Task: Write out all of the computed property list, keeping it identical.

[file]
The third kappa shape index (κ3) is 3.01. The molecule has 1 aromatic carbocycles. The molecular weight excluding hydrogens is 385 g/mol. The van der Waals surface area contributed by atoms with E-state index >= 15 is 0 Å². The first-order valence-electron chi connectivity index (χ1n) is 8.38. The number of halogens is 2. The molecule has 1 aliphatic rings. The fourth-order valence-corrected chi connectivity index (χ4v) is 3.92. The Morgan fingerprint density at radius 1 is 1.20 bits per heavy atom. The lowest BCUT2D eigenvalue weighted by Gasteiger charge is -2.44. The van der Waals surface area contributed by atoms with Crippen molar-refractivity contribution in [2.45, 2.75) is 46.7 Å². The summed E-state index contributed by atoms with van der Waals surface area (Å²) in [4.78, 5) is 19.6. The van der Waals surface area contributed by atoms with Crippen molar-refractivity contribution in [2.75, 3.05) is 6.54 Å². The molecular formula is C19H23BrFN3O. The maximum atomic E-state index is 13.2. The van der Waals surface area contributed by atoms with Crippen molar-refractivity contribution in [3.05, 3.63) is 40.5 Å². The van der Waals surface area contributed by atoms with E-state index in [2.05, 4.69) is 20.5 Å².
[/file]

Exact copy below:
The third kappa shape index (κ3) is 3.01. The molecule has 1 aromatic carbocycles. The molecular weight excluding hydrogens is 385 g/mol. The van der Waals surface area contributed by atoms with E-state index >= 15 is 0 Å². The first-order valence-electron chi connectivity index (χ1n) is 8.38. The number of halogens is 2. The molecule has 1 aliphatic rings. The fourth-order valence-corrected chi connectivity index (χ4v) is 3.92. The Morgan fingerprint density at radius 1 is 1.20 bits per heavy atom. The lowest BCUT2D eigenvalue weighted by Gasteiger charge is -2.44. The van der Waals surface area contributed by atoms with Crippen molar-refractivity contribution in [2.45, 2.75) is 46.7 Å². The summed E-state index contributed by atoms with van der Waals surface area (Å²) in [4.78, 5) is 19.6. The van der Waals surface area contributed by atoms with Crippen molar-refractivity contribution in [2.75, 3.05) is 6.54 Å². The molecular formula is C19H23BrFN3O. The maximum atomic E-state index is 13.2. The van der Waals surface area contributed by atoms with Crippen molar-refractivity contribution in [3.05, 3.63) is 40.5 Å². The van der Waals surface area contributed by atoms with E-state index in [2.05, 4.69) is 20.5 Å².